From: Witeck Communications

WASHINGTON, D.C., June 7, 2012 – The Library of Congress has acquired 10 color fine art prints from photographer Robert Dodge’s Vietnam 40 Years Later portfolio, Robert Dodge Photography announced today.
The images come from an ongoing project by Dodge that documents what has happened to Vietnam since the end of the war with the United States nearly 40 years ago. Dodge made the images acquired by the library during multiple trips to Vietnam between 2006 and 2011.
In a separate acquisition, the library has accepted Dodge’s gift of 165 digital images captured during public and Congressional memorial services for gay civil rights leader Franklin Kameny. The images will be added to other papers and historic documents from Kameny’s life now held by the library and the Smithsonian Institution.
“In both cases, I am very proud that my work will add to the historical record of our country,” Dodge said.
A freelance journalist, Dodge captured images at two memorial services for Kameny, which were held following his death in October 2011 at age 86. Kameny, who was fired in 1957 from his job as a government astronomer for being gay, was a trailblazer in the gay rights movement. Kameny contested his firing with the U.S. Civil Service commission, pressed a legal case to the U.S. Supreme Court and later co-founded the Mattachine Society of Washington, D.C.
The Kameny images are in digital format. The Vietnam images are 13x19 color digital prints. The prints are on a 100 percent cotton substrate of Moab Entrada matte paper made by Legion Papers and printed with Epson UltraChrome K3 pigment ink.
Dodge’s Vietnam project is coming to fruition at a time when the United States is starting to focus on an important series of anniversaries around U.S. involvement in Southeast Asia. During the Memorial Day weekend, President Obama recognized the 50th anniversary of the beginning of the war and called for a 13-year period by federal, state and local officials to honor those who served in Vietnam.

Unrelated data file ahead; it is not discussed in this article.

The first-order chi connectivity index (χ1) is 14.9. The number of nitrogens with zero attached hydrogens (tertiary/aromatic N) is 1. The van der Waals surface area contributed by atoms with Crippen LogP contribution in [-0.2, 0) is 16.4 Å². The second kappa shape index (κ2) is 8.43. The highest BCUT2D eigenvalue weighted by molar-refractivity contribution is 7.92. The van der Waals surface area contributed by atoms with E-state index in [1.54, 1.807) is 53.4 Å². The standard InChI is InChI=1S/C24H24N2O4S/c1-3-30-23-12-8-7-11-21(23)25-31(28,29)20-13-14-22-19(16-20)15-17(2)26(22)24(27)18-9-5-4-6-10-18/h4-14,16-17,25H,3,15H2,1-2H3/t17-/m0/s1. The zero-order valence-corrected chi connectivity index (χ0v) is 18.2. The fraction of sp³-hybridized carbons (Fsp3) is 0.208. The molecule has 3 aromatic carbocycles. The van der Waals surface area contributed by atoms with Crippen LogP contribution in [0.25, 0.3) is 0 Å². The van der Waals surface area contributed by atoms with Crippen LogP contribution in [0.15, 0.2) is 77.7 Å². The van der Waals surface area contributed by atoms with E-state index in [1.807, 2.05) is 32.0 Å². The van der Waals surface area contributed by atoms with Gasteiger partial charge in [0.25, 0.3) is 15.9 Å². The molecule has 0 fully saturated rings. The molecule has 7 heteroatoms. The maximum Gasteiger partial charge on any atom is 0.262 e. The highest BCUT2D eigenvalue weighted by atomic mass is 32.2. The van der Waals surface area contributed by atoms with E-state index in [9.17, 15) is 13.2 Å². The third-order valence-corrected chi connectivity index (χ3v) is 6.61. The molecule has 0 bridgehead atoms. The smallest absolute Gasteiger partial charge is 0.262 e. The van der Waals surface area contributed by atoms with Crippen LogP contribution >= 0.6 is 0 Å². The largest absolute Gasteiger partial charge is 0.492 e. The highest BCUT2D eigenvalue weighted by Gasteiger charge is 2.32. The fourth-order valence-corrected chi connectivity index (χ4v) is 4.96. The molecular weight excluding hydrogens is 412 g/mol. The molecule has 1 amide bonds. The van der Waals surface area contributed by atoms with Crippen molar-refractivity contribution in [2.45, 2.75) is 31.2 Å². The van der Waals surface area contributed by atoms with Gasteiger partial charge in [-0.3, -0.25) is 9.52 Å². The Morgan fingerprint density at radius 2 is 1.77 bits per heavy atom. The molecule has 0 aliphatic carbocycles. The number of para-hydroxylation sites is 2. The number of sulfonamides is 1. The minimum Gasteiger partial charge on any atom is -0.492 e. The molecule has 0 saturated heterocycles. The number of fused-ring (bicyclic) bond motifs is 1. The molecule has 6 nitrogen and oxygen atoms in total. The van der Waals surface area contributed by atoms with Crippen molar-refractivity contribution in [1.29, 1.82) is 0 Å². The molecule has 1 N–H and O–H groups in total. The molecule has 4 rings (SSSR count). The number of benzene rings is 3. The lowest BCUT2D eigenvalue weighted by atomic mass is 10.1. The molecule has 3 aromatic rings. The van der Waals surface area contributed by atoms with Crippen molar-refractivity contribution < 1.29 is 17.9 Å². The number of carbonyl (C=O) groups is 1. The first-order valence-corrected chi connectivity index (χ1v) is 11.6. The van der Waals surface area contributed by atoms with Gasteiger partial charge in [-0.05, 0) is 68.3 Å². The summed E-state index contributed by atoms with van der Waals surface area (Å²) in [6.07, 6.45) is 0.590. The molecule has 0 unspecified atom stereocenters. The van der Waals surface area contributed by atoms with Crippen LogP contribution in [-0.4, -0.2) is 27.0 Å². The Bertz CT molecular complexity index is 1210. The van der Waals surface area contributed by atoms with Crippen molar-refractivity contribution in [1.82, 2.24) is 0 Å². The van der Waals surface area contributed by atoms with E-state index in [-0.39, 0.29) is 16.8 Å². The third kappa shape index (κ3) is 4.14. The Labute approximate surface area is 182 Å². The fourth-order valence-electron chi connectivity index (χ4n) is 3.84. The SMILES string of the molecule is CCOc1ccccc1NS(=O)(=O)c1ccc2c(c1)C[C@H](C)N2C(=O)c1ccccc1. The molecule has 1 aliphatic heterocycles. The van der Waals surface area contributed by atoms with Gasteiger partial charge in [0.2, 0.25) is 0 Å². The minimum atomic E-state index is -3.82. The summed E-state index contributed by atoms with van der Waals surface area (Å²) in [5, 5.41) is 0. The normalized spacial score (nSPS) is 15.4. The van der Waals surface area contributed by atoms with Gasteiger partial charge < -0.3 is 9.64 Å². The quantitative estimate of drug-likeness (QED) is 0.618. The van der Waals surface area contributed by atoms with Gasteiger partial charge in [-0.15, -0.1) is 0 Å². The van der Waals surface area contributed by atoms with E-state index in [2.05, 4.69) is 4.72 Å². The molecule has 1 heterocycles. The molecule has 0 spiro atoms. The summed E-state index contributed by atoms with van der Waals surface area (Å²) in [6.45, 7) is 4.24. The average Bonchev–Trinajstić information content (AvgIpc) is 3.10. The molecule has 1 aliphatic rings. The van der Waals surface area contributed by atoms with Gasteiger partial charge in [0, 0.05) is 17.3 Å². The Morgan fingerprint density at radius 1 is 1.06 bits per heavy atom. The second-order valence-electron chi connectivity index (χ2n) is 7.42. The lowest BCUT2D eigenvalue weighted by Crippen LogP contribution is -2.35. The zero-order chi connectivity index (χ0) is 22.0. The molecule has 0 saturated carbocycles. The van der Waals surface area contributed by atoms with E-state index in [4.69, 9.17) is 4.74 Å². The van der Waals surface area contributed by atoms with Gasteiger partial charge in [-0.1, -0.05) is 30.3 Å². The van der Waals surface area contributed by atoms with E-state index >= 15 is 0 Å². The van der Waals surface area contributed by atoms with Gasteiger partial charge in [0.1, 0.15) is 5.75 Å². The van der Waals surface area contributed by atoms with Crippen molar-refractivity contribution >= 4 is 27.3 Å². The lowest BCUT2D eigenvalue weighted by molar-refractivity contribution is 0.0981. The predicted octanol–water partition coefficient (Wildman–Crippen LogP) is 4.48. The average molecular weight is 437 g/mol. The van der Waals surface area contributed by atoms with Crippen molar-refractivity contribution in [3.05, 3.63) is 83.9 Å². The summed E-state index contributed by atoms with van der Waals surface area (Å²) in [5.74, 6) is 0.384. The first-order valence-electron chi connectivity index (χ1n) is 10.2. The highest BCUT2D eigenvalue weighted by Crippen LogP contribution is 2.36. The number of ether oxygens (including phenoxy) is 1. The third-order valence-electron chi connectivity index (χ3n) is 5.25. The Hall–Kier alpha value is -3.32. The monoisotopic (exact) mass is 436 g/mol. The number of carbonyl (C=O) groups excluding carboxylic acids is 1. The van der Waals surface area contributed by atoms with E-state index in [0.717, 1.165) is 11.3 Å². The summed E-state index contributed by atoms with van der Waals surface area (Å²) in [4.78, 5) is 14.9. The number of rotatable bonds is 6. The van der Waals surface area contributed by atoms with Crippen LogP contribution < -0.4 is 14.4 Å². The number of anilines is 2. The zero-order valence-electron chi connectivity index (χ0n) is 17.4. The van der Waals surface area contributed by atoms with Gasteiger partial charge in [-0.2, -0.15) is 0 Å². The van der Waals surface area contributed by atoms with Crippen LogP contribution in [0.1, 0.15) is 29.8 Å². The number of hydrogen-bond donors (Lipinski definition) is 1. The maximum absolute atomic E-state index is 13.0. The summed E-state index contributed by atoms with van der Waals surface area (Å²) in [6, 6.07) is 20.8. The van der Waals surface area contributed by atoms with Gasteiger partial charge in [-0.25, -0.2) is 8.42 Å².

As 2015 approaches, American’s will focus on the 40th anniversary of the end of the war, a time when 77-million Baby Boomers and 2 million Vietnamese Americans are likely to contemplate on how the war affected their lives. Dodge’s project encourages Americans to replace their violent and vivid wartime memories of Vietnam with an updated view of the emerging and vibrant Southeast Asian country. Dodge’s photography provides a compelling and colorful story of a nation at a crossroads, a country with rolling tropical mountains, clear-water beaches and bustling cities, a country with one foot firmly anchored in the traditional life of ancient Asia, another leaping forward to embrace the modern world.
The acquisition by the Library of Congress will help the institution update its own collection of Vietnam imagery and keep abreast of these important milestones in U.S. history.

Dodge’s full website can be seen at All the Vietnam images can be purchased as limited-edition, fine-art prints. For more information, contact Robert Dodge Photography at 202-986-1758 or
“When Americans hear ‘Vietnam,’ they need to start thinking about a country and not just a war,” Dodge said. “By updating their own awareness about Vietnam, they will find the United States is again deeply connected to this faraway country culturally, politically and economically.”


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